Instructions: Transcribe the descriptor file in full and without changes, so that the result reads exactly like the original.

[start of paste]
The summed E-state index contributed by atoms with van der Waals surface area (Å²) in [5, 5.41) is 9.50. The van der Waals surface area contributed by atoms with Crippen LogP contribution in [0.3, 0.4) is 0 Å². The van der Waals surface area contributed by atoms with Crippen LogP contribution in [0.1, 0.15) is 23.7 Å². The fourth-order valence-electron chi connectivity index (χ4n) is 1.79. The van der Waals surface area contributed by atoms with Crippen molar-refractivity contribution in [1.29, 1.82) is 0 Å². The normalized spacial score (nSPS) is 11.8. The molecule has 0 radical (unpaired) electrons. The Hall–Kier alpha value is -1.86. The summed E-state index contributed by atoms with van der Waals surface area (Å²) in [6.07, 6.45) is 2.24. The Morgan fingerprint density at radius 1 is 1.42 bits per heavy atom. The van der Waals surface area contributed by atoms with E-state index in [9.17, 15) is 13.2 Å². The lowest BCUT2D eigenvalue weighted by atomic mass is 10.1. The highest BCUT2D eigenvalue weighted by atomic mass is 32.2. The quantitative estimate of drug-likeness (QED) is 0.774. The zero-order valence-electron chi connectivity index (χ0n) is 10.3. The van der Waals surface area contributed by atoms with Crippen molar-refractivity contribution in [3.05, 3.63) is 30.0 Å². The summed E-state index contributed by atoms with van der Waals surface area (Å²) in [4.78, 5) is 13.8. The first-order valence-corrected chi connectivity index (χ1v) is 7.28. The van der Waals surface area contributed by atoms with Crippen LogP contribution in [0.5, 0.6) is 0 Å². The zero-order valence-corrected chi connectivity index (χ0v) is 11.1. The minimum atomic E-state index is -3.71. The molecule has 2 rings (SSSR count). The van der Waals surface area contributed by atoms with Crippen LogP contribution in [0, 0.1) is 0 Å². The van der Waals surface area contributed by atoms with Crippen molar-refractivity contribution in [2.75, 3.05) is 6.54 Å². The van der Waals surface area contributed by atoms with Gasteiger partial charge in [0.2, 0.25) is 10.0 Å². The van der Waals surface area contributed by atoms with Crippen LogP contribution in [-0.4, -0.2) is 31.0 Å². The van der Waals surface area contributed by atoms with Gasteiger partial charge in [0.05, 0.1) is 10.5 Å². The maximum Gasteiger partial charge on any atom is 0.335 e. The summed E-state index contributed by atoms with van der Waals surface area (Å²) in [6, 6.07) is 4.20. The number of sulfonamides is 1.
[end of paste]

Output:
The summed E-state index contributed by atoms with van der Waals surface area (Å²) in [5, 5.41) is 9.50. The van der Waals surface area contributed by atoms with Crippen LogP contribution in [0.3, 0.4) is 0 Å². The van der Waals surface area contributed by atoms with Crippen LogP contribution in [0.1, 0.15) is 23.7 Å². The fourth-order valence-electron chi connectivity index (χ4n) is 1.79. The van der Waals surface area contributed by atoms with Crippen molar-refractivity contribution in [1.29, 1.82) is 0 Å². The normalized spacial score (nSPS) is 11.8. The molecule has 0 radical (unpaired) electrons. The Hall–Kier alpha value is -1.86. The summed E-state index contributed by atoms with van der Waals surface area (Å²) in [6.07, 6.45) is 2.24. The Morgan fingerprint density at radius 1 is 1.42 bits per heavy atom. The van der Waals surface area contributed by atoms with E-state index in [9.17, 15) is 13.2 Å². The lowest BCUT2D eigenvalue weighted by atomic mass is 10.1. The highest BCUT2D eigenvalue weighted by atomic mass is 32.2. The quantitative estimate of drug-likeness (QED) is 0.774. The zero-order valence-electron chi connectivity index (χ0n) is 10.3. The van der Waals surface area contributed by atoms with Crippen molar-refractivity contribution in [3.05, 3.63) is 30.0 Å². The summed E-state index contributed by atoms with van der Waals surface area (Å²) in [4.78, 5) is 13.8. The first-order valence-corrected chi connectivity index (χ1v) is 7.28. The van der Waals surface area contributed by atoms with Crippen LogP contribution in [0.5, 0.6) is 0 Å². The zero-order valence-corrected chi connectivity index (χ0v) is 11.1. The minimum atomic E-state index is -3.71. The molecule has 2 rings (SSSR count). The van der Waals surface area contributed by atoms with Crippen LogP contribution in [0, 0.1) is 0 Å². The van der Waals surface area contributed by atoms with Crippen molar-refractivity contribution in [2.75, 3.05) is 6.54 Å². The van der Waals surface area contributed by atoms with Gasteiger partial charge in [0.2, 0.25) is 10.0 Å². The van der Waals surface area contributed by atoms with Crippen LogP contribution in [-0.4, -0.2) is 31.0 Å². The van der Waals surface area contributed by atoms with Gasteiger partial charge in [0.05, 0.1) is 10.5 Å². The maximum Gasteiger partial charge on any atom is 0.335 e. The summed E-state index contributed by atoms with van der Waals surface area (Å²) in [6, 6.07) is 4.20. The number of sulfonamides is 1.